Page last updated at 16:11 GMT, Monday, 11 May 2009 17:11 UK

Sporadic CJD death after surgery

Mystery surrounds how a man died from sporadic Creutzfeld-Jakob Disease(CJD) just six months after he had a kidney operation, an inquest has heard.

Brian Edwards, 62, from Newtown, Powys died in May, 2007 after surgery at the Royal Shrewsbury Hospital to unblock arteries leading to his kidneys.

The Welshpool inquest heard soon after leaving hospital Mr Edwards started acting oddly and suffered memory loss.

Powys Coroner Peter Maddox recorded a verdict of death by natural causes.

In a letter read out in court from the CJD surveillance unit at Edinburgh University, it said father-of-two Mr Edwards had the sporadic form of CJD, which accounted for 75% of CJD cases in the UK.

Sorry I can't provide you with the answer which is obviously very important to you
Powys Coroner Peter Maddox

But as Mr Edwards had not received a blood transfusion during his kidney operation, the surveillance unit was unable to identify how he had contracted the disease.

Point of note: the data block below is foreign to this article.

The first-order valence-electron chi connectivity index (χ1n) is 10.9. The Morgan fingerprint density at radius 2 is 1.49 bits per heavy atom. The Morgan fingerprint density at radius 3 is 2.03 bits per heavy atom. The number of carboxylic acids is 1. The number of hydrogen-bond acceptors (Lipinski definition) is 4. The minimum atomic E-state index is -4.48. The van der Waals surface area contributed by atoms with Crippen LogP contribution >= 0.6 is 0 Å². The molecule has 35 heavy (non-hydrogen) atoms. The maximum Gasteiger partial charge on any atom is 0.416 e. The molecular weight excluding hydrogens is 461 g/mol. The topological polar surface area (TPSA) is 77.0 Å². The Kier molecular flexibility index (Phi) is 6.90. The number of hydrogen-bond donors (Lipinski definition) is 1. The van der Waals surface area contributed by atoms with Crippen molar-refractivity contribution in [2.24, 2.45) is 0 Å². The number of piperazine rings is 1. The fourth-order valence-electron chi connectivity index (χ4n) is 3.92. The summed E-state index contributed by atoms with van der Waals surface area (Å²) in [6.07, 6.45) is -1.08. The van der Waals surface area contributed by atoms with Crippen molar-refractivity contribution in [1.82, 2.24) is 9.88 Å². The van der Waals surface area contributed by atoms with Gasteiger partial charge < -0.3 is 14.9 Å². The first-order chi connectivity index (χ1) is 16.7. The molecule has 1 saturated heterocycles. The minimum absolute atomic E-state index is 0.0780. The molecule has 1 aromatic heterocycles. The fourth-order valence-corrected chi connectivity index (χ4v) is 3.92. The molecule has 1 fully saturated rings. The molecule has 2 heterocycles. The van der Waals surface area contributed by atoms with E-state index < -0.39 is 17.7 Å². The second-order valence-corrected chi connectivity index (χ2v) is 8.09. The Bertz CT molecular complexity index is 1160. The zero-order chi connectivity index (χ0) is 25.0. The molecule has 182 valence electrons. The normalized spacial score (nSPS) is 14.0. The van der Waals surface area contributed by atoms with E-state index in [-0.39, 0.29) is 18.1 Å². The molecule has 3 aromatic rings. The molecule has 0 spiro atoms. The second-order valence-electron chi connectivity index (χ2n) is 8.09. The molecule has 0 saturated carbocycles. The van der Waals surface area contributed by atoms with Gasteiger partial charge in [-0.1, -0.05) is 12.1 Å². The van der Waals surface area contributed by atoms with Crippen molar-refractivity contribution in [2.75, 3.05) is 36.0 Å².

Addressing Mr Edwards' family Mr Maddox said: "I don't know what caused it (the CJD). The expert evidence I have is that there is no known cause for this.

"Sorry I can't provide you with the answer which is obviously very important to you."

A post mortem examination revealed Mr Edwards had died from aspiration pneumonia caused by CJD.

In a statement, Mr Edwards' partner of 11 years, Sheila Davies, said after he was discharged from hospital on 23 December 2006, he was tired and his mannerisms had changed.

She said in the weeks that followed he began acting oddly and had problems with his memory.

But she said his GP had put it down to depression.

The inquest heard Mr Edwards had worked at the Institute of Grassland and Environmental Research IGER) near Aberystwyth between 1983 and 1998.



Print Sponsor



FEATURES, VIEWS, ANALYSIS
Has China's housing bubble burst?
How the world's oldest clove tree defied an empire
Why Royal Ballet principal Sergei Polunin quit

BBC navigation

BBC © 2014 The BBC is not responsible for the content of external sites. Read more.

This page is best viewed in an up-to-date web browser with style sheets (CSS) enabled. While you will be able to view the content of this page in your current browser, you will not be able to get the full visual experience. Please consider upgrading your browser software or enabling style sheets (CSS) if you are able to do so.

Americas Africa Europe Middle East South Asia Asia Pacific